Is Drinking Alcohol Really Good For Your Heart? Here's What The Science Says

For a long time, doctors thought a few drinks every now and then was acceptable and that moderate drinking might even be good for your health. But a study published by Jama Network in March challenges that theory and questions whether alcohol is good for you at all. 

The study's objective is to find out whether there was an increased risk of heart disease associated with habitual drinking. It covered the drinking behaviors of 371,463 participants and pre-defined what the different quantities of alcohol consumed meant. Abstainers did not drink at all, light drinkers had fewer than 8.4 units of alcohol per week, moderate drinkers had between 8.4 to 15.4 units of alcohol a week, and heavy drinkers had 15.4 to 24.5 units of alcohol a week. There is also a category of drinkers defined as "abusive," meaning those who drank more than 24.5 units of alcohol a week. 

All of the respondents were part of U.K. Biobank, a knowledge bank that gathers information on subjects whose genes and health conditions are being studied (per The New York Times).

Research shows an increased risk in heart disease with alcohol consumption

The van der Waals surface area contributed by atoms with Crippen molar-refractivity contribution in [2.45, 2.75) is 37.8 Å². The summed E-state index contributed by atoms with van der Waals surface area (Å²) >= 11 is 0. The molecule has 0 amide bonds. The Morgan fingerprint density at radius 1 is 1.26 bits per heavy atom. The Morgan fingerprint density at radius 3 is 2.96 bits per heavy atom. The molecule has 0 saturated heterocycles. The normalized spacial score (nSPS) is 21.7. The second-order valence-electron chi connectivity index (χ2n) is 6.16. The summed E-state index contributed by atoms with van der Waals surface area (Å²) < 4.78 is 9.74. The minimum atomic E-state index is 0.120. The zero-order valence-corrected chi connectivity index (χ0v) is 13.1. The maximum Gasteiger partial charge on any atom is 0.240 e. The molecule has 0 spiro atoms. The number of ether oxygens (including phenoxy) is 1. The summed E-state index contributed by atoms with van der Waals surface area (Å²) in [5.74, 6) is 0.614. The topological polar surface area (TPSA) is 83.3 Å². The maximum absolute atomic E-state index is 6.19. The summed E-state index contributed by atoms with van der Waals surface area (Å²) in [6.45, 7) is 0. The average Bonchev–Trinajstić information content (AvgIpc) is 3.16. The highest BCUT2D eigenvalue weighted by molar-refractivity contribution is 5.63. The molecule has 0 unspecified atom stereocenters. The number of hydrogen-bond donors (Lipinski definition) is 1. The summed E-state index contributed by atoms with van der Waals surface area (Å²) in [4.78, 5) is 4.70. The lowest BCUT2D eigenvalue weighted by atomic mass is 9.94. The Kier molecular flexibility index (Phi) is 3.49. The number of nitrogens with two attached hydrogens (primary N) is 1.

Instead of supporting the theory that moderate drinking is not a health risk, the findings reported from the study showed a "nonlinear, consistently risk-increasing association between all amounts of alcohol consumption and both hypertension and coronary artery disease." Put simply, it doesn't matter how much alcohol you drink, as the results show that any drinking at all increases the risk of heart disease. The findings shocked doctors such as cardiologist Stanley L. Hazen, who told The New York Times that the study "changed his life."

While some research does show that moderate drinkers have strong hearts, researchers say that has less to do with alcohol and more to do with the fact that both light and moderate drinkers lead healthy lifestyles. They tend to exercise more and eat better than those who drink heavily. "We have to start thinking about those moderate ranges and inform patients accordingly," Massachusetts General Hospital cardiologist Krishna Aragam said, noting "If you are choosing to drink, you should know that beyond a certain level, the risk ramps up quite a bit."

Previous research, including that reported by Johns Hopkins Medicine, reflects these findings, especially because there is some evidence to show that red wine raises levels of good cholesterol. But aside from drinking a glass of wine a day for the benefits, you can simply exercise and eat more fruits and veggies.

If you or anyone you know is struggling with addiction issues, help is available. Visit the Substance Abuse and Mental Health Services Administration website or contact SAMHSA's National Helpline at 1-800-662-HELP (4357).